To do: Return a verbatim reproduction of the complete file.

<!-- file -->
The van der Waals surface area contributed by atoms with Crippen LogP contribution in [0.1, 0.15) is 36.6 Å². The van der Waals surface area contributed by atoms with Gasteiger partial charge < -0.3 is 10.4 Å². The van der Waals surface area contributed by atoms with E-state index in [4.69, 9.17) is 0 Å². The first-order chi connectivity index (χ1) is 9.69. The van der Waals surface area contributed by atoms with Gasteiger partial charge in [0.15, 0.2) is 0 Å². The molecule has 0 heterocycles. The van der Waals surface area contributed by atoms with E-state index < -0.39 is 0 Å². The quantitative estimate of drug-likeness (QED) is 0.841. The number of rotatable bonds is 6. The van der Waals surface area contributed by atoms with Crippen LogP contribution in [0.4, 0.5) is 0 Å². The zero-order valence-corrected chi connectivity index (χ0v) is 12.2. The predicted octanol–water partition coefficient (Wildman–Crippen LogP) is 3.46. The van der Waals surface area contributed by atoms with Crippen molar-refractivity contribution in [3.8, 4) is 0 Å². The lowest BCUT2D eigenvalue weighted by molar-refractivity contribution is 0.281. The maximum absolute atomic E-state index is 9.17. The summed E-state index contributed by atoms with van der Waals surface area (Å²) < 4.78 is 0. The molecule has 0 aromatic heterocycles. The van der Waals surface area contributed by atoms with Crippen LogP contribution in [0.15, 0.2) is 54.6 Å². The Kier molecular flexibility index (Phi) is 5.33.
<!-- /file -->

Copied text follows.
The van der Waals surface area contributed by atoms with Crippen LogP contribution in [0.1, 0.15) is 36.6 Å². The van der Waals surface area contributed by atoms with Gasteiger partial charge < -0.3 is 10.4 Å². The van der Waals surface area contributed by atoms with E-state index in [4.69, 9.17) is 0 Å². The first-order chi connectivity index (χ1) is 9.69. The van der Waals surface area contributed by atoms with Gasteiger partial charge in [0.15, 0.2) is 0 Å². The molecule has 0 heterocycles. The van der Waals surface area contributed by atoms with E-state index < -0.39 is 0 Å². The quantitative estimate of drug-likeness (QED) is 0.841. The number of rotatable bonds is 6. The van der Waals surface area contributed by atoms with Crippen LogP contribution in [0.4, 0.5) is 0 Å². The zero-order valence-corrected chi connectivity index (χ0v) is 12.2. The predicted octanol–water partition coefficient (Wildman–Crippen LogP) is 3.46. The van der Waals surface area contributed by atoms with Crippen molar-refractivity contribution in [3.8, 4) is 0 Å². The lowest BCUT2D eigenvalue weighted by molar-refractivity contribution is 0.281. The maximum absolute atomic E-state index is 9.17. The summed E-state index contributed by atoms with van der Waals surface area (Å²) < 4.78 is 0. The molecule has 0 aromatic heterocycles. The van der Waals surface area contributed by atoms with Crippen LogP contribution in [0.15, 0.2) is 54.6 Å². The Kier molecular flexibility index (Phi) is 5.33.